Picture: THINKSTOCK
Picture: THINKSTOCK

Do insurers have the right to check your social media posts to find out whether you've submitted a fraudulent claim?

When insurance litigation attorney Maria Philippides posed that question at an insurance seminar hosted by law firm Norton Rose Fulbright in Durban recently, it was clear that most of the several hundred delegates were unsure of the answer.

And that answer is yes.

Philippides said insurers may access social media platforms both at the underwriting stage to assess an applicant's risk and at claims stage to verify their version of events.

"For example, if someone uses 'shouty' capitals in their posts, does that mean they are probably aggressive, which may make them a potentially risky driver, and therefore accident-prone?" she said.

Facebook, in particular, gave insurers access to invaluable information, Philippides said, and they had a right to use it because it had been put in the public domain.

And given that "public" is the default privacy setting for Facebook, a lot of Facebook "bragging" had unintended consequences.

"In the US, for example, a woman claimed for the loss of her wedding rings while swimming in the ocean, but her insurer found photos of her flaunting those rings on social media."

Philippides also shared a local example of Old Mutual's iWYZE turning to Facebook when, not long after a middle-aged client had insured a new BMW, she claimed she had written it off while driving it.

But a suspicious investigator checked the Facebook page of the woman's 21-year-old son and saw his "my new BMW" post and then the photo of it after he had written it off - plus his status updates revealing that he'd been driving under the influence at the time.

Unsurprisingly, the claim was denied.

Regular driver

Could insurers go so far as to invent a Facebook profile and sending a friend request to a policyholder in order to access their personal information when investigating a claim? "No, I don't believe any of them would do that," Philippides said. "That would be unethical."

The problem of the "regular driver" of a car - the main user of the vehicle - is one motor insurers are all too familiar with.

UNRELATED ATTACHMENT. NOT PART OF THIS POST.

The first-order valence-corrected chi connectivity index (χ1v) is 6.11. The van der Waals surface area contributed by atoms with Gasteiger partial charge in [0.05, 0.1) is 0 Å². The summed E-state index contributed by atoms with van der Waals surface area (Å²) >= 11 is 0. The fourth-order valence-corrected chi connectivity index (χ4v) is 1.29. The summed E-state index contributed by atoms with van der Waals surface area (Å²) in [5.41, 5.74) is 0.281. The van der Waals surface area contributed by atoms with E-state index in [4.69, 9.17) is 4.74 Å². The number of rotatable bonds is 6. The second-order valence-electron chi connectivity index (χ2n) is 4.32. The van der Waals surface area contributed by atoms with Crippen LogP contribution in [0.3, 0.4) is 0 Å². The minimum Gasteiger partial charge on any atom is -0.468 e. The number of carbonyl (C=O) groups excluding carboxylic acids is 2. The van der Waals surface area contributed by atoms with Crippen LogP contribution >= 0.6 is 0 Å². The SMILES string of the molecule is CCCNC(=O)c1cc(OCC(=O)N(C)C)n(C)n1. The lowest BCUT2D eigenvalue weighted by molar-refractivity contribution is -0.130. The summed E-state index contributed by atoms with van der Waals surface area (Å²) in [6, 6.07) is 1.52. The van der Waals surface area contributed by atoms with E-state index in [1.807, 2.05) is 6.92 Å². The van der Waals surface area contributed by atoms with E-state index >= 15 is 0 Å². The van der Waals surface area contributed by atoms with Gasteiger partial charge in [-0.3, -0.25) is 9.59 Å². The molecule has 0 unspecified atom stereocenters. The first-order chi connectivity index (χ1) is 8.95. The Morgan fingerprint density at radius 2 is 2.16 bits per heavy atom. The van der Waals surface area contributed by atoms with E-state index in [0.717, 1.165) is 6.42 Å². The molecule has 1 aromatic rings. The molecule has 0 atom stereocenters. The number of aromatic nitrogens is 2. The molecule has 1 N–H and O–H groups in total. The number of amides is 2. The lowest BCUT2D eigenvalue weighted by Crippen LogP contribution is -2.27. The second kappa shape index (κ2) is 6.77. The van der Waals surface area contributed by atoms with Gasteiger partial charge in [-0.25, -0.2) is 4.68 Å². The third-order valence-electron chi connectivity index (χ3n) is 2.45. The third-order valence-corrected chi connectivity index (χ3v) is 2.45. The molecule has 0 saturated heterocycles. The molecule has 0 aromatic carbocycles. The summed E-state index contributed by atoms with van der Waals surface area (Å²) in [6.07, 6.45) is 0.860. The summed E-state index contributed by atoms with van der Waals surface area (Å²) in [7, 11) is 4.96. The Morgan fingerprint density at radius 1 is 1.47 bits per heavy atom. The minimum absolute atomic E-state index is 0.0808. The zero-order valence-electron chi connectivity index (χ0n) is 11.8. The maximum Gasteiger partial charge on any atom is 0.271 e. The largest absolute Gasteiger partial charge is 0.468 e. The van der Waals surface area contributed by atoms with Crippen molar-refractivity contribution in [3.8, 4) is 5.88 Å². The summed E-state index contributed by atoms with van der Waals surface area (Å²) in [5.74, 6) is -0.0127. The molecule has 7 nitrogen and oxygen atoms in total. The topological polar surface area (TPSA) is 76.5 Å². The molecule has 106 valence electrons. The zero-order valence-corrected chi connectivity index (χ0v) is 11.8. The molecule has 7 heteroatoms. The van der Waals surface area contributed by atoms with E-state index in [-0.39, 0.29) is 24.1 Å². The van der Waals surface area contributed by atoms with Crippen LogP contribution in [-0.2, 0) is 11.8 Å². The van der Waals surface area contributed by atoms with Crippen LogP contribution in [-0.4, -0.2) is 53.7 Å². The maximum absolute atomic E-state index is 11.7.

Because newly licensed teenage drivers are statistically the most likely to be involved in an accident, their premiums are high. As a result, many parents insure the vehicles on their policies to save money.

If a claim arises, insurers will invariably investigate who the regular driver was. Traditionally this has involved interviewing neighbours, colleagues, employers, petrol attendants and friends, but now there is likely to be some social media snooping too.

And if insurers find that the regular driver of the car was, in fact, the child, and not the parent - on whose profile the lower premium was based - the consequences are dire.

Says short-term insurance ombud Deanne Wood: "While the insured may appear to be saving a few hundred rand every month on a cheaper premium, there is in fact no valid cover, because the majority of insurance policies exclude cover" when information needed for the correct underwriting of the risk was "misrepresented or not disclosed".

WhatsApp justice

She adds: "This rejection will also extend to third-party liability cover, leaving the insured out of pocket in respect of his or her own damage as well as a liability claim which may be submitted by a third party."

On the flipside, your social media communication may help you get justice.

The ombudsman for long-term insurance's annual report for 2016 featured a case where WhatsApp messages sent by an insured woman to her partner just before her death helped prove that she hadn't committed suicide, as the insurer was alleging.

Life insurers generally have an exclusion policy which states that if a person commits suicide in the first two years of the policy, a claim will not succeed.

On the evening of the woman's death, she took her prescribed medication, including antidepressants and anti-inflammatories, then got into a hot bath. She apparently fell asleep and drowned.

The insurer argued that she'd taken a lethal dose to commit suicide, but the WhatsApp messages did not show that she had any intention of harming herself.

As a result, the insurer paid the claim.

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